Define Technical Training
To ensure that your employees know how to perform their jobs up to the company's standard, your business should provide the appropriate technical training. This type of vocational training teaches job-specific skills that can range from using software and machinery to working with financial data and serving customers.
The technical skills your employees need will depend on their specific job roles and their previous experience. Your training options can range from using hands-on methods to taking advantage of comprehensive in-person or online courses.
Technical training involves teaching employees job-specific hard skills that enable them to work proficiently.
Technical training refers to specific vocational training, meaning the hard skills that employees need to perform their daily job tasks and that managers can clearly measure in terms of proficiency.
While the term might make you think of the IT training industry and skills such as computer programming, data analysis and software development, technical training also encompasses the teaching of basic business skills such as sales, business writing, customer service, math and project management. Employees may learn such hard skills through a university degree program, on-the-job training or even experience on the job.
Technical training contrasts with soft skills training, which instead focuses on teaching interpersonal skills that can help employees excel regardless of their job role. Soft skills training would include teaching topics such as decision making, problem solving, teamwork, time management and communication skills. Such skills are harder for managers to measure than technical skills, although similar training methods such as formal courses, coaching and experience can help develop soft skills.
Some examples of technical skills training some different positions might require include:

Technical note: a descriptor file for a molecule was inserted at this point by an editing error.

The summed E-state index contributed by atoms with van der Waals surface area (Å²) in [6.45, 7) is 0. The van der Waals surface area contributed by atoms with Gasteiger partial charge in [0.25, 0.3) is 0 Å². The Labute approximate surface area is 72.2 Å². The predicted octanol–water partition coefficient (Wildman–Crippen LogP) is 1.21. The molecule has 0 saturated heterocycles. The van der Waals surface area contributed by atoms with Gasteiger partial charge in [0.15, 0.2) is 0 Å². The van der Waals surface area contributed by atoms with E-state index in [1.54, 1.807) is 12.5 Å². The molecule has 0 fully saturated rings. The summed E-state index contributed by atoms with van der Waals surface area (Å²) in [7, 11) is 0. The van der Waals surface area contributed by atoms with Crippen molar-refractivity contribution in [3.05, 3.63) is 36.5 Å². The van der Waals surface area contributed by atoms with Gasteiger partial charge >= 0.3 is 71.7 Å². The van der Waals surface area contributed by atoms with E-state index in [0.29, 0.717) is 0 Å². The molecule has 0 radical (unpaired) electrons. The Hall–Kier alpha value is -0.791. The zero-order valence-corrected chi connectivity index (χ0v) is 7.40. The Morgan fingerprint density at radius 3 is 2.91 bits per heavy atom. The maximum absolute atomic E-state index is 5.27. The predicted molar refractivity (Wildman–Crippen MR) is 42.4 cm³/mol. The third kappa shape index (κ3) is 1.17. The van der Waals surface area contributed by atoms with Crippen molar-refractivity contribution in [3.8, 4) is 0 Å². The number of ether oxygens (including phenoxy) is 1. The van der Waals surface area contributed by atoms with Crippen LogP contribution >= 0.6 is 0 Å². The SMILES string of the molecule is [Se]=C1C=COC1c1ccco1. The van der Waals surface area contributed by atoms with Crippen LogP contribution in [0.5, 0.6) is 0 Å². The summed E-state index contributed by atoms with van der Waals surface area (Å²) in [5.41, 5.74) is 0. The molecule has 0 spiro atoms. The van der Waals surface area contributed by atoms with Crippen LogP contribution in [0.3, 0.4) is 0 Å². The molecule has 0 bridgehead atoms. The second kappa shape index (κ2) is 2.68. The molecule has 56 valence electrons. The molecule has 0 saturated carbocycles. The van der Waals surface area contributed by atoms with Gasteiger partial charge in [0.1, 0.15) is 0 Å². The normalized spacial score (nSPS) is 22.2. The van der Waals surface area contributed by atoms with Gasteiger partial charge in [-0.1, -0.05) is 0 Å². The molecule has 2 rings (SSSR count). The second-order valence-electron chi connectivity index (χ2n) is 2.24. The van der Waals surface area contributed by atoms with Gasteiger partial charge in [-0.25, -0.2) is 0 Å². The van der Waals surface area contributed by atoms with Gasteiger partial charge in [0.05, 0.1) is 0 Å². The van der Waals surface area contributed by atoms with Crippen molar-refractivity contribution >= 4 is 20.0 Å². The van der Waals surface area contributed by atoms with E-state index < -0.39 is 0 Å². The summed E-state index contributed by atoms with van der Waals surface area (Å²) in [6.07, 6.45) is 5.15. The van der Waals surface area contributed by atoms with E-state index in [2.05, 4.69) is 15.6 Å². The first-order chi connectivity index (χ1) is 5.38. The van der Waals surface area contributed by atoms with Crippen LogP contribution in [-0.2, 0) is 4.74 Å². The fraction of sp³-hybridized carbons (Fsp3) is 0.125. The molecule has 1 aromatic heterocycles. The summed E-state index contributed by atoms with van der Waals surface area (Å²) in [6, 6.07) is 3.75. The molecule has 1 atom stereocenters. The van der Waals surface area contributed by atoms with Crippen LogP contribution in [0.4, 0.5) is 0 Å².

- An accountant may need technical training to use the company's new accounting software, learn the company's internal controls and produce financial statements that meet the company's standards.
- An administrative assistant could receive technical skills training to learn to use Microsoft Office and the office's contact management software as well as operate the phone system.
- A manager's technical skill training may involve learning to use forecasting software, follow project management techniques and spot trends in financial and performance data.
- A digital marketer would need to learn how to create online advertisements, research statistics, use marketing analytics tools and develop content.
- A warehouse employee's technical skills training could range from learning to use a forklift and packing machines to programming the robotics the company uses for automation.
Companies can provide technical training through traditional instructional methods like classroom training or the use of hands-on practice, coaching and job observation. Other options include using videos, online courses and seminars.
For example, employees who need to learn an accounting system may take a classroom course or watch videos where an instructor walks them through entering transactions and using common features. On the other hand, new call-center workers may attend instructor-led lessons, do some online lessons independently and then shadow experienced representatives to understand the phone systems and learn key customer service skills.
Technical training for a supervisor might include participating in a company-led manager training program along with being mentored from another manager who allows the trainee to practice handling daily duties.
While the most obvious benefit of technical training is that it enables your employees to perform their jobs well, it has other positive impacts on your workforce and organization as a whole. When you're willing to teach new workers how to use new tools and applications that increase efficiency and add value to your brand, your company can gain a competitive advantage.
Offering technical training can make it easier to recruit high-quality workers and retain motivated employees who want to develop their skills. The job confidence that comes from training also helps improve employee morale, which can have positive effects on work quality, operational costs and productivity.